Changing from Membership to Non-Member Organization

Dear Kim,

I am the director of a membership nonprofit and our board is thinking about changing us to a non-member organization to help us refocus our efforts to serve our clientele, clean up organizationally and become more streamlined and efficient. Would this be a mistake and how tough is it to do this? What is the real question we should be asking ourselves to help determine whether we should be a non-member or member nonprofit?
—Members Only

Dear Only,

Let’s start with your last question, which is an excellent one. You should be asking, “What role do we want people to play in our organization who are not board or staff?” Generally groups that want members want not only the financial support of membership dues, but also political support and a broader community to which to be accountable. In highly membership driven organizations, such as unions, members run for office, set organizational direction, and turn out in numbers for demonstrations when that is necessary. Usually members get something back for their contribution, which can be very tangible, such as access to a gym or decent working conditions, or more symbolic such as tote bags or pins, which stand for commercial free television or saving the environment. I don’t think that ceasing to be a membership organization will have all the effects you describe—a streamlined, efficient and cleaned up organization. Many membership organizations are very efficient and many non-member groups are not. You imply that your members are different from your clients. This structure may be causing some problems. Normally members are people who also who use a service—religious institutions, museums and theaters; and social service agencies—such as homeless shelters, free clinics, or hot lines–don’t have members.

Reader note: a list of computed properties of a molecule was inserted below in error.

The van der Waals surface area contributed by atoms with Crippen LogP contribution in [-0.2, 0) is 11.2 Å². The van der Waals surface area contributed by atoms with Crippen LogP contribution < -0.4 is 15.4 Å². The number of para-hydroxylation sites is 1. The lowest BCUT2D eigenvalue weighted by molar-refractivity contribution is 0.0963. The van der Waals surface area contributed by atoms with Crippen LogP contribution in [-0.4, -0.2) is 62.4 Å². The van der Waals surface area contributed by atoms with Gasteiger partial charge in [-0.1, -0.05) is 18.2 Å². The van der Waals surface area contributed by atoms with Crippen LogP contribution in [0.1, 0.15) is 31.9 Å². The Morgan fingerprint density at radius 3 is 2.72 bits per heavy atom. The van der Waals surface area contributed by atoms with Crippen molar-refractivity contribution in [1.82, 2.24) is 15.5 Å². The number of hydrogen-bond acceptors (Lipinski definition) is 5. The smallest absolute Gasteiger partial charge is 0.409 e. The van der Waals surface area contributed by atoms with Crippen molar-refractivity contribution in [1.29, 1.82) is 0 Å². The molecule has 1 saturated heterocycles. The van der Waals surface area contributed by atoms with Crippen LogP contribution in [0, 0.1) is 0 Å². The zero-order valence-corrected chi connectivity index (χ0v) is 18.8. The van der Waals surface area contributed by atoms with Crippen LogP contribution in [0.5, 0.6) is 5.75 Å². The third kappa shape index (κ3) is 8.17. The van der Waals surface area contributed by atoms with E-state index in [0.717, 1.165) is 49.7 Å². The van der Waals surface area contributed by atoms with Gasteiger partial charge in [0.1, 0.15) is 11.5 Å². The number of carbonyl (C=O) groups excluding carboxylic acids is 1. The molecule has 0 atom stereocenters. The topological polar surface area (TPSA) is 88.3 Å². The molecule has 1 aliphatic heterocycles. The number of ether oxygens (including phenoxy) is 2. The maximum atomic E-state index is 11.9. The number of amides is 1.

It also may not be that easy to make this switch, depending on the role that members now play. For example, in many membership groups, the board would have to get approval from the whole membership to dissolve itself, and that dissolution would include the board, which was elected by the members. You will have to look at your by-laws and possibly consult a nonprofit attorney before taking this step.

I would look much more closely at what you think your problems are and what will really solve them. As the saying goes, “Don’t change the tire that isn’t flat.”
—Kim